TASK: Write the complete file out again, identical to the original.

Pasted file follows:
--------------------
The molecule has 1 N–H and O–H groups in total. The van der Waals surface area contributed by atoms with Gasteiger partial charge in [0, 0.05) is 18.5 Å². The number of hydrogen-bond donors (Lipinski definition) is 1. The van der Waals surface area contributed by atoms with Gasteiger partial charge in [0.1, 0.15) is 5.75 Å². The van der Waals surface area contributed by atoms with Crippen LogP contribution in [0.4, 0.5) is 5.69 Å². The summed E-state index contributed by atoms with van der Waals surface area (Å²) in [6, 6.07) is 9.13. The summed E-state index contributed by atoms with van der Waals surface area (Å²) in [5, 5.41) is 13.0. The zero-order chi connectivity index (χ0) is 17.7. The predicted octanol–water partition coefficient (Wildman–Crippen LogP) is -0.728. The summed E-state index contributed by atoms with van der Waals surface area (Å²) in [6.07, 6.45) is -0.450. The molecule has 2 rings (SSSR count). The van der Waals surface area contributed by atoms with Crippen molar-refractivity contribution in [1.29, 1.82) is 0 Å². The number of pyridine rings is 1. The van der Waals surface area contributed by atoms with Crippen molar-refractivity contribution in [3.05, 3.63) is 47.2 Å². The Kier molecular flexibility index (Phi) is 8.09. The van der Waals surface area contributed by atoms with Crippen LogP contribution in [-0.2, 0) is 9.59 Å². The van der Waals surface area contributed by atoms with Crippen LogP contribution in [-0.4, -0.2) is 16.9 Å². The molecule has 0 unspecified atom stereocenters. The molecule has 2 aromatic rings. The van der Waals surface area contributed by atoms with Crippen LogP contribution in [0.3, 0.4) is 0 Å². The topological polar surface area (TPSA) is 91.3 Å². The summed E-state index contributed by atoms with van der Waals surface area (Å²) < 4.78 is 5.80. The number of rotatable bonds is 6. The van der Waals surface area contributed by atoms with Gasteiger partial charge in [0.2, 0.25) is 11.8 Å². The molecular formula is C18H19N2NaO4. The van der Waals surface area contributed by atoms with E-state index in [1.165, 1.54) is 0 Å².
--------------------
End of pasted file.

The molecule has 1 N–H and O–H groups in total. The van der Waals surface area contributed by atoms with Gasteiger partial charge in [0, 0.05) is 18.5 Å². The number of hydrogen-bond donors (Lipinski definition) is 1. The van der Waals surface area contributed by atoms with Gasteiger partial charge in [0.1, 0.15) is 5.75 Å². The van der Waals surface area contributed by atoms with Crippen LogP contribution in [0.4, 0.5) is 5.69 Å². The summed E-state index contributed by atoms with van der Waals surface area (Å²) in [6, 6.07) is 9.13. The summed E-state index contributed by atoms with van der Waals surface area (Å²) in [5, 5.41) is 13.0. The zero-order chi connectivity index (χ0) is 17.7. The predicted octanol–water partition coefficient (Wildman–Crippen LogP) is -0.728. The summed E-state index contributed by atoms with van der Waals surface area (Å²) in [6.07, 6.45) is -0.450. The molecule has 2 rings (SSSR count). The van der Waals surface area contributed by atoms with Crippen molar-refractivity contribution in [1.29, 1.82) is 0 Å². The number of pyridine rings is 1. The van der Waals surface area contributed by atoms with Crippen molar-refractivity contribution in [3.05, 3.63) is 47.2 Å². The Kier molecular flexibility index (Phi) is 8.09. The van der Waals surface area contributed by atoms with Crippen LogP contribution in [-0.2, 0) is 9.59 Å². The van der Waals surface area contributed by atoms with Crippen LogP contribution in [-0.4, -0.2) is 16.9 Å². The molecule has 0 unspecified atom stereocenters. The molecule has 2 aromatic rings. The van der Waals surface area contributed by atoms with Crippen LogP contribution in [0.3, 0.4) is 0 Å². The topological polar surface area (TPSA) is 91.3 Å². The summed E-state index contributed by atoms with van der Waals surface area (Å²) < 4.78 is 5.80. The number of rotatable bonds is 6. The van der Waals surface area contributed by atoms with Gasteiger partial charge in [0.2, 0.25) is 11.8 Å². The molecular formula is C18H19N2NaO4. The van der Waals surface area contributed by atoms with E-state index in [1.165, 1.54) is 0 Å².